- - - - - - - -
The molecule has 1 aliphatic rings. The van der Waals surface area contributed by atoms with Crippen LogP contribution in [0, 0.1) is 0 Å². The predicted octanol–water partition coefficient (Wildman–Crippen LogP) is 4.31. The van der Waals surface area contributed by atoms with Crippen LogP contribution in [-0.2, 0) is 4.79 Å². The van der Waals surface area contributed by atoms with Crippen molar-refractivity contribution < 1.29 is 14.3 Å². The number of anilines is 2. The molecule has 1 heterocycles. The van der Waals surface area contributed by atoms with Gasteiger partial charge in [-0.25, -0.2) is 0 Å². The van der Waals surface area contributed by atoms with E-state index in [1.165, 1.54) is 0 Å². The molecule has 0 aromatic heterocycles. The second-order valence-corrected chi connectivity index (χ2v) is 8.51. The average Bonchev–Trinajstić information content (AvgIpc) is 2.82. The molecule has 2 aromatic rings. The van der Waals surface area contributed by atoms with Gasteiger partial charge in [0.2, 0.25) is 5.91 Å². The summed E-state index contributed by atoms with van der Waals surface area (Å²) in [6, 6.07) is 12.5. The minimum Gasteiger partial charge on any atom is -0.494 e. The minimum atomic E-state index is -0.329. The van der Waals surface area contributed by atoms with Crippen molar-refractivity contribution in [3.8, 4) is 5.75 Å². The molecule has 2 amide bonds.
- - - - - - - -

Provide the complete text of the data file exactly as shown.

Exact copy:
The molecule has 1 aliphatic rings. The van der Waals surface area contributed by atoms with Crippen LogP contribution in [0, 0.1) is 0 Å². The predicted octanol–water partition coefficient (Wildman–Crippen LogP) is 4.31. The van der Waals surface area contributed by atoms with Crippen LogP contribution in [-0.2, 0) is 4.79 Å². The van der Waals surface area contributed by atoms with Crippen molar-refractivity contribution < 1.29 is 14.3 Å². The number of anilines is 2. The molecule has 1 heterocycles. The van der Waals surface area contributed by atoms with Gasteiger partial charge in [-0.25, -0.2) is 0 Å². The van der Waals surface area contributed by atoms with E-state index in [1.165, 1.54) is 0 Å². The molecule has 0 aromatic heterocycles. The second-order valence-corrected chi connectivity index (χ2v) is 8.51. The average Bonchev–Trinajstić information content (AvgIpc) is 2.82. The molecule has 2 aromatic rings. The van der Waals surface area contributed by atoms with Gasteiger partial charge in [0.2, 0.25) is 5.91 Å². The summed E-state index contributed by atoms with van der Waals surface area (Å²) in [6, 6.07) is 12.5. The minimum Gasteiger partial charge on any atom is -0.494 e. The minimum atomic E-state index is -0.329. The van der Waals surface area contributed by atoms with Crippen molar-refractivity contribution in [3.8, 4) is 5.75 Å². The molecule has 2 amide bonds.